Regional Study 3
Western and Eastern Europe
A Continent in Transition
European Overview
 Covers over 3.8 million square miles
 Second smallest continent
 Separated from Asia by the Ural Mountains of
Russia and bounded by sea to the north, west,
and south
 Chain of mountains, the Pyrenees, Alps, and
Carpathians stretch across the continent west
to east
 Separates the rugged lands that fringe the
island filled Mediterranean Sea from the North
European Plain, a belt of flat land that extends
from the English Channel to the Urals
 Farther north lie the broad, glacier-carved
Scandinavian Peninsula and the large islands
of Great Britain, Ireland and Iceland
European Overview
Europe is located on the western
side of the Eurasian Plate and
beneath Mediterranean Sea, the
plate is colliding with the African
Plate and the smaller Anatolian
Plate
Southern Europe has quite a few
earthquakes because of this
movement
European Climate
 Polar winds bring cold weather to northern
Europe but a warm ocean current called the
Gulf Stream helps create more temperate
conditions in the west
 Eastern interior experiences more extreme
weather, very cold winters and hot summers
 Southern Europe is protected from the
northerly winds by the Alps, so it has warm, dry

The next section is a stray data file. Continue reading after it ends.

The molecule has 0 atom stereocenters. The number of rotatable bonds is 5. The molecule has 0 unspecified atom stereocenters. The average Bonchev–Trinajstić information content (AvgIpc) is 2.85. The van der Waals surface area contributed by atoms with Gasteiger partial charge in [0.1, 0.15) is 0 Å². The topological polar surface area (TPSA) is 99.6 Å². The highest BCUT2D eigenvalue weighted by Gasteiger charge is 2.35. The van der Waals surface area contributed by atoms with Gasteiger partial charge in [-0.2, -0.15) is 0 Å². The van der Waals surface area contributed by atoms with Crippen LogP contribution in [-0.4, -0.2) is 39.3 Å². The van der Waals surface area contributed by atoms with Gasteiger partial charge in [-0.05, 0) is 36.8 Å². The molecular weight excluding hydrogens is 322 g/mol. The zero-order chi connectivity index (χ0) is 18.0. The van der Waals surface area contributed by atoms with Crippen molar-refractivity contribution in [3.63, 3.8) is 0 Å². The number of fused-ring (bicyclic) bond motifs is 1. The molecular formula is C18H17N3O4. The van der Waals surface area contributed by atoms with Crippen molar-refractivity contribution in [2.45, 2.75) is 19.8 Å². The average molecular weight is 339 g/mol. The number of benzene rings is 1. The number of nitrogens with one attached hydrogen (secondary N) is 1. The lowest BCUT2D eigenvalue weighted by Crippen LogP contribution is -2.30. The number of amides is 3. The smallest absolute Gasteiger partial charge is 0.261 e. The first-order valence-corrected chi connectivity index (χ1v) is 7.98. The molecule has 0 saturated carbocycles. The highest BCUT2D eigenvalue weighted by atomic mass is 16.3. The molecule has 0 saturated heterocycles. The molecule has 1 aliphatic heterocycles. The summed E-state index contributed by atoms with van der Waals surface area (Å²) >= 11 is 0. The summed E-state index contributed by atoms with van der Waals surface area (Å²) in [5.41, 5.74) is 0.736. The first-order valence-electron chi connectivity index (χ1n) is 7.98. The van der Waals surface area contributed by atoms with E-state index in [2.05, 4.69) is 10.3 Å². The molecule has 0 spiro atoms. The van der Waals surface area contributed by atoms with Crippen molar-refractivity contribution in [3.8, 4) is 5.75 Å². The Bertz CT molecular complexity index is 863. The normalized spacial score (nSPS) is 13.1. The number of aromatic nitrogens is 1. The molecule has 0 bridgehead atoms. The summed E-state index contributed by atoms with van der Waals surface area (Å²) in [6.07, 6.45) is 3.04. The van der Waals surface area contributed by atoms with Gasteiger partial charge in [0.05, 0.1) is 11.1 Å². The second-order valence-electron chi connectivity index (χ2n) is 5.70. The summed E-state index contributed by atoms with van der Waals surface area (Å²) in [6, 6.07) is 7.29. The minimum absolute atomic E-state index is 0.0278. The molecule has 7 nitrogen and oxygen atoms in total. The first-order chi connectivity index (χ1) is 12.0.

summers and mild, wet winters
 Rainfall is uniformly distributed across Europe,
but by the time the currents reach Eastern
Europe, northeast of the Black sea, much of the
moisture is gone
Vegetation of Europe
 Most of western and central Europe were once
covered with broadleaf deciduous forests of oak,
ash, elm, beech, and birch
 Boreal forests of fir, spruce, and pine still cloak
extensive ares of Scandinavia and northwestern
Russia, giving way in the far north to tundra
 Steppe grasslands cover dry areas of the east
 In the far south, on the shore of the
Mediterranean Sea, the sparse woodlands and
scrub are common
 Emissions from the many cars, trucks, and
factories in Europe have led to problems with air
pollution and acid rain over a large part of the
continent
Pollution in Europe
 Land and water pollution from fertilizers,
pesticides, and industrial waste is also
widespread
 Since 1960s, the amount of forest area in